I will always remember when my husband’s grandmother said, annoyedly, “You should have named him something Canadian. He doesn’t live in your country; he lives in Canada.”
All I could think was, This IS my country. So preoccupied with a name too “foreign” for her liking, the old woman couldn’t even stop to admire her great-grandson. Javier Arturo. A name I hoped would someday belong to a good and strong man. A name not of my own choosing, but a name I had fallen in love with because it was in Spanish, and because my husband had lovingly chosen it. An act of defiance, on his part. An act of love for me.
I’ll never understand why white people in this country insist on anglicising names. To bastardize someone’s name in a way that changes the way they exist within society because the English are too flat-tongued, too myopic to be bothered to do anything other than force everything around them to settle into a form altogether different, untrue to its own nature, but easier for them to comprehend. Topádos.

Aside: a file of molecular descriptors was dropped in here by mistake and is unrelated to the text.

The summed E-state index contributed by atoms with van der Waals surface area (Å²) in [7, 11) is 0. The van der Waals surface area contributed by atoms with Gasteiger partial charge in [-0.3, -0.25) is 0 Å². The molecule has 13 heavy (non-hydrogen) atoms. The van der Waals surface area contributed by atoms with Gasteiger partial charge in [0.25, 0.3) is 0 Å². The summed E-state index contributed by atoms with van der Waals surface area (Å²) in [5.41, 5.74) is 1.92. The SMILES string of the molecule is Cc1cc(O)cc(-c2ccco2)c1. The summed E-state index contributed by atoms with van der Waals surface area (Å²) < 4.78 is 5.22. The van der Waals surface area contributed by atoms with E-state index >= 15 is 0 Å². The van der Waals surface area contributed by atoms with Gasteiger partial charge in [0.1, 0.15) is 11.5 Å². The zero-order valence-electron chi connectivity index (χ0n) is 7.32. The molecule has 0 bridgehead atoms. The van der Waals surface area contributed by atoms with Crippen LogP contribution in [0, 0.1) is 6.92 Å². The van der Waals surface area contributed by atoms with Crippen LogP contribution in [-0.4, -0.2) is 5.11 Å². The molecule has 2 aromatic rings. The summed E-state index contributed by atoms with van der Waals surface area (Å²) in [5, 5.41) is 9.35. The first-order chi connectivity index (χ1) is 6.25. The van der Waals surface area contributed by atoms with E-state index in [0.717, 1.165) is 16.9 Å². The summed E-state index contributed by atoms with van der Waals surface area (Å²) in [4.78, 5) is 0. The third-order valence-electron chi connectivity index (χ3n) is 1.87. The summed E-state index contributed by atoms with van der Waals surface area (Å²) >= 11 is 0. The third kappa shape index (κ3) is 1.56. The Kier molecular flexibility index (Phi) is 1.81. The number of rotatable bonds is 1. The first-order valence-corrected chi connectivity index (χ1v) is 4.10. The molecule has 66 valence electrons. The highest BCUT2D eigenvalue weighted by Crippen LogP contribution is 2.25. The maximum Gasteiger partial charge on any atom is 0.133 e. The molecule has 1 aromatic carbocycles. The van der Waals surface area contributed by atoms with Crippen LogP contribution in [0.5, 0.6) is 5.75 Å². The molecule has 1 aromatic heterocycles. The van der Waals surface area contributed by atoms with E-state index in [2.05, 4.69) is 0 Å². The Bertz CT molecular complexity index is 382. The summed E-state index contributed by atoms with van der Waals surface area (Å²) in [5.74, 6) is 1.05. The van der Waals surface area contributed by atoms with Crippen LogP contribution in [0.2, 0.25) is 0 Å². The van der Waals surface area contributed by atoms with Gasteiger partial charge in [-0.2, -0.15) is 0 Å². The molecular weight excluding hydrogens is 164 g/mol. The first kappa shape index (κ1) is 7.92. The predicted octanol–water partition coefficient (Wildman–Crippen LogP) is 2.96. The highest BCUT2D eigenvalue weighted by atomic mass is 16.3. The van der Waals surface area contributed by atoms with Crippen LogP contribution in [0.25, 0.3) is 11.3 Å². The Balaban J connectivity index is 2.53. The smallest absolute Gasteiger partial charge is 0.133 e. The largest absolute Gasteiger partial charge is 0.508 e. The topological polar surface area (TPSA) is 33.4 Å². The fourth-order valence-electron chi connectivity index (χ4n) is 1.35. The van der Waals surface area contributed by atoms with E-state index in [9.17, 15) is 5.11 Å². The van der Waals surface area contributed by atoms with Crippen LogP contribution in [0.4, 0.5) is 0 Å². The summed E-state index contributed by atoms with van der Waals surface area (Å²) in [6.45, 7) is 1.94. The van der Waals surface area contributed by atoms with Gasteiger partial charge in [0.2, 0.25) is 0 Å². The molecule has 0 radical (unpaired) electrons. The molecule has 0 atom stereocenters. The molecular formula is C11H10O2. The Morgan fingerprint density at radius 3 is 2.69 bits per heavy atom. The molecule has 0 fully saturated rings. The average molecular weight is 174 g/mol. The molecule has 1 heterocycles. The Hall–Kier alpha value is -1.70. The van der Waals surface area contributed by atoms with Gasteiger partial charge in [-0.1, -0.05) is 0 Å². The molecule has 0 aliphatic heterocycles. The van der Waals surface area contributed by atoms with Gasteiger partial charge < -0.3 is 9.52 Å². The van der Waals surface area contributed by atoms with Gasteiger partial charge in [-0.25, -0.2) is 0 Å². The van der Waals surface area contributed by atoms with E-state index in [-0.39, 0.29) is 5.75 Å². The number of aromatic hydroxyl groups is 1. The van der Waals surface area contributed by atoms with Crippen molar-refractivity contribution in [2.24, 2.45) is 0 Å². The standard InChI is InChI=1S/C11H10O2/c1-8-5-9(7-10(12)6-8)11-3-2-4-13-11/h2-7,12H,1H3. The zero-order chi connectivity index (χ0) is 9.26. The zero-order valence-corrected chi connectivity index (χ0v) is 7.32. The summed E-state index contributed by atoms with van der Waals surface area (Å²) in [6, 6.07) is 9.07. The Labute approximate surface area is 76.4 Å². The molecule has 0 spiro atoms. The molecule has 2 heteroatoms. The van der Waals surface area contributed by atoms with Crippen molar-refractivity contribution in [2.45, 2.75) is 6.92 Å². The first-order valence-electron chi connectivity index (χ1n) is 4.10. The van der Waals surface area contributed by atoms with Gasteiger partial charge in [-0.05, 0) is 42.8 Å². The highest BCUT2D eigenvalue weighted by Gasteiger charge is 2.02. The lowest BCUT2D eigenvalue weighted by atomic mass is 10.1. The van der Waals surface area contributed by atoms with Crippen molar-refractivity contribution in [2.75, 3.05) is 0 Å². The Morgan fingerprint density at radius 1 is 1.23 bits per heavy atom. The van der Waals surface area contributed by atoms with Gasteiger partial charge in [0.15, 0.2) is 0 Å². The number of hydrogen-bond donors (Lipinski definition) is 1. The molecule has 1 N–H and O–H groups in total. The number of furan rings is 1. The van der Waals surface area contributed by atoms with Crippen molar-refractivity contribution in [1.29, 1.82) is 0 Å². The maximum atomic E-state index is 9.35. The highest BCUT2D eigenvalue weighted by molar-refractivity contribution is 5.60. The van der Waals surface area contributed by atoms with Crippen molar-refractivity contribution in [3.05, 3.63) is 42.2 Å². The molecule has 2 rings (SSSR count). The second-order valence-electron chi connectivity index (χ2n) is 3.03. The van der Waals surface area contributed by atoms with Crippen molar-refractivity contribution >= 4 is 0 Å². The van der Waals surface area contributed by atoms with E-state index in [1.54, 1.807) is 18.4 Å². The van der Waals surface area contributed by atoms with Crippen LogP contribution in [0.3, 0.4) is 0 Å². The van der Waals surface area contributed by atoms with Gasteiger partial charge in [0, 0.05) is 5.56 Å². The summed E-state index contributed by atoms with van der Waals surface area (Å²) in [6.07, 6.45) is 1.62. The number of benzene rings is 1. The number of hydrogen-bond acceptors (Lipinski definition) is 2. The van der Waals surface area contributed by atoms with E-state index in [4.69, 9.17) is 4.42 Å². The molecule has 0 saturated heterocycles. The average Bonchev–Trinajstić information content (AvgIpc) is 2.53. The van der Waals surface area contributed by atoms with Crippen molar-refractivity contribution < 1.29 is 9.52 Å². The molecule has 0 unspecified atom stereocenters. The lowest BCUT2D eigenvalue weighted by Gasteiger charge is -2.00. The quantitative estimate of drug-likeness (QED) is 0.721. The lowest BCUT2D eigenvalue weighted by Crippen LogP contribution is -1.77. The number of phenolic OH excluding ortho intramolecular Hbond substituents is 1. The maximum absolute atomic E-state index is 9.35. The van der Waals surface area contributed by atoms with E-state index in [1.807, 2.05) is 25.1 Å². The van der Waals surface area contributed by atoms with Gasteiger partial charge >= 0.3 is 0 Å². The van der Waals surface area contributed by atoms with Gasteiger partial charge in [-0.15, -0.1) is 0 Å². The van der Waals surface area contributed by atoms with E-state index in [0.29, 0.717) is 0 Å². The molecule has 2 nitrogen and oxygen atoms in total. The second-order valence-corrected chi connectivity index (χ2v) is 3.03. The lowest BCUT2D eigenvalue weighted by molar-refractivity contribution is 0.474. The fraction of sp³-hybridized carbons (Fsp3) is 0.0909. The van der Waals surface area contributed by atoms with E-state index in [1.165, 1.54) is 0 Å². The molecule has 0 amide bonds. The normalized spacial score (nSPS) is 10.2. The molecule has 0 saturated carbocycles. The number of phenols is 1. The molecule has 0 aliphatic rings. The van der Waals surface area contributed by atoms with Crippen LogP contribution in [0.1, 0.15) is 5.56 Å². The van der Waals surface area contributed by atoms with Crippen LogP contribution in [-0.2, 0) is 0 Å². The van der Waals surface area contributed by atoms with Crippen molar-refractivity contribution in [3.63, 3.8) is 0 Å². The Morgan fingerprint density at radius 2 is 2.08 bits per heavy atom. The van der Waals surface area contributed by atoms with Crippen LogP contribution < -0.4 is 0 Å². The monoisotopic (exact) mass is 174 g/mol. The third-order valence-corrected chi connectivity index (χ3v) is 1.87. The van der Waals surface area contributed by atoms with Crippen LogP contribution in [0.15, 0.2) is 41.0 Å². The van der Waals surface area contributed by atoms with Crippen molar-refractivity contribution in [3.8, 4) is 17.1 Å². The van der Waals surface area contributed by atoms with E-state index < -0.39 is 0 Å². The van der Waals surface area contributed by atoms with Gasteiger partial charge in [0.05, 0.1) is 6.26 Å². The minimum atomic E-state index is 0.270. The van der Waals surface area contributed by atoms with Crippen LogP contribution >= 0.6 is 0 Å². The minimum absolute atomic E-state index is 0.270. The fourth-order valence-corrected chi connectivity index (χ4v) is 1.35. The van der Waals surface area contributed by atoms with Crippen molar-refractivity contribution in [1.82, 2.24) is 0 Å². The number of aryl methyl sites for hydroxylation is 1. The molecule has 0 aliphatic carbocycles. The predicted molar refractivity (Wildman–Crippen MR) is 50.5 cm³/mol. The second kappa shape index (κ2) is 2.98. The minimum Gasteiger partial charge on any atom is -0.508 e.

Growing up, the kids and I would laugh at my name. “Guadalupe! It sounds like a disease.” I didn’t want to seem uptight, so I made the joke too. I was ashamed at how “ethnic” my name sounded. I wanted to be a “Crystal”, or a “Rose”, or a “Cynthia”, or a “Vicky”. But the name Guadalupe, Mother of the Americas, The Virgin Mother of Christ himself, was something I had learned to be ashamed of.
Why should we continue to conform? Why should we change our own identities to placate our colonizers? Wasn’t 600 years enough? I won’t conform. Not for another second. I won’t anglicise another name. I promise to make every effort to pronounce your name, however difficult for me, like your name commands respect. Because it does.
“Give your daughters difficult names. Give your daughters names that command the full use of tongue. My name makes you want to tell me the truth. My name doesn’t allow me to trust anyone that cannot pronounce it right.”